Originally published Tuesday, August 7, 2018 at 09:52a.m.

GRAND CANYON, Ariz. — The Grand Canyon Historical Society (GCHS) presented its highest honor, the Pioneer Award, to Grand Canyon geologist and author Wayne Ranney at its annual picnic at Shoshone Point July 8.

The Pioneer award is presented annually to a living individual who has made a significant and lasting contribution to the understanding of and knowledge about the Grand Canyon of the Colorado River. The award was presented by GCHS President Dave Mortenson.

During the presentation, Ranney was recognized for his many contributions to the Grand Canyon community, including more than 40 years of study, river and trail guiding, teaching, public lectures and leadership of non-profit organizations. Mortenson thank Ranney for helping the GCHS mature and professionalize during his six-year tenure as a board member and five-year terms as president, noting his important role in facilitating cooperation between the Grand Canyon Historical Society, the National Park Service and surviving family members in achieving National Historic Landmark status in 2014 for the 1956 Grand Canyon TWA/United Airlines Aviation Accident Site. The Park Service has since erected a plaque honoring the designation that is prominently displayed at Desert View

“I feel privileged in being associated with the hundreds of members who volunteer and donate to our scholarship funds, and who share in my undying love of the Grand Canyon and its history,” Ranney said after receiving the award. “Standing on the rim of this amazing canyon, I am reminded of the people whom I have had the joy to work with in sharing and preserving the amazing history in this outstanding landscape. Thank you for this honor.”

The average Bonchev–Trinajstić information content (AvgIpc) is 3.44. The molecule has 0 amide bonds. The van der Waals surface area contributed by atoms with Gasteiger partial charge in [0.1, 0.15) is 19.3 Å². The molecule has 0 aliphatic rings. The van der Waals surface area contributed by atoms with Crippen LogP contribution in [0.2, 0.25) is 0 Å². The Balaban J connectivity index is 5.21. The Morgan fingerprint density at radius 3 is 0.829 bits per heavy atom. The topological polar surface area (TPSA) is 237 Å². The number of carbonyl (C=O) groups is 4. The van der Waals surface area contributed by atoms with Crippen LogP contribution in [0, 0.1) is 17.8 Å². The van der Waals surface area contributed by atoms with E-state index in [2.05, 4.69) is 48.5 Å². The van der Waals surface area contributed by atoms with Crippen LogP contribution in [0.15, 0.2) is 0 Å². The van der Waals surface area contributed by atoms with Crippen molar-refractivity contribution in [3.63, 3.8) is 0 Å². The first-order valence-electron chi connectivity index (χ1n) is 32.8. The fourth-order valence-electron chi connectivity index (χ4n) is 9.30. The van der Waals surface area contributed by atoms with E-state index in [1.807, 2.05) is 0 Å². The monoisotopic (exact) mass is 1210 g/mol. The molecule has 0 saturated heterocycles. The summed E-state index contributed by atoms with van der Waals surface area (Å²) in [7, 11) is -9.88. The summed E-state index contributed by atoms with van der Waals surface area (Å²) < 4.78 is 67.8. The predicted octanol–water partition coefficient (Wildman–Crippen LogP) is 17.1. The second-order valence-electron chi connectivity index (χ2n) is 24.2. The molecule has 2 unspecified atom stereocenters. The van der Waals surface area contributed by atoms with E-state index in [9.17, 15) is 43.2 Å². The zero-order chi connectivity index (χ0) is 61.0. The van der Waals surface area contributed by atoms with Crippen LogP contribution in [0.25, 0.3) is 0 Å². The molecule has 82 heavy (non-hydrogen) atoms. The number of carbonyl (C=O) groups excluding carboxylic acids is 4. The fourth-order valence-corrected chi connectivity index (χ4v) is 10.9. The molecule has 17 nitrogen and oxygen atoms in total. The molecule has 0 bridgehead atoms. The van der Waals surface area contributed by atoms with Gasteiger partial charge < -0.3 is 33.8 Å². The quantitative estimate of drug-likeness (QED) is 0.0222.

GCHS Vice President Haley Johnson highlighted the numerous ways Ranney contributed to an increase in our understanding of the Canyon, including his commitment and volunteerism to other governing boards in the Grand Canyon region. Ranney served 10 years on the board of the Museum of Northern Arizona and eight years with the Flagstaff Festival of Science.

Ranney served for three years in the 1970s as a National Park Service volunteer, backcountry ranger and trail crew leader in Grand Canyon National Park. He also spent five years in the 1980s with the Student Conservation Association as trail crew leader in Capitol Reef, Zion, Chiricahua and Big Bend national parks. Having completed over 100 river trips and over 400 guided hikes through Grand Canyon, Ranney has shared his insights and knowledge of the canyon with many thousands of visitors, park interpreters and residents.

Johnson also commended two books Ranney authored during his time at Grand Canyon: “Carving Grand Canyon” and “Ancient Landscapes of the Colorado Plateau,” both published by the Grand Canyon Association. Johnson said the books have served countless visitors, residents, guides and interpreters in helping them develop a better understanding of regional landscape development as well as the history of evolving ideas through more than 150 years of scientific study.

Information provided by Grand Canyon Historical Society.

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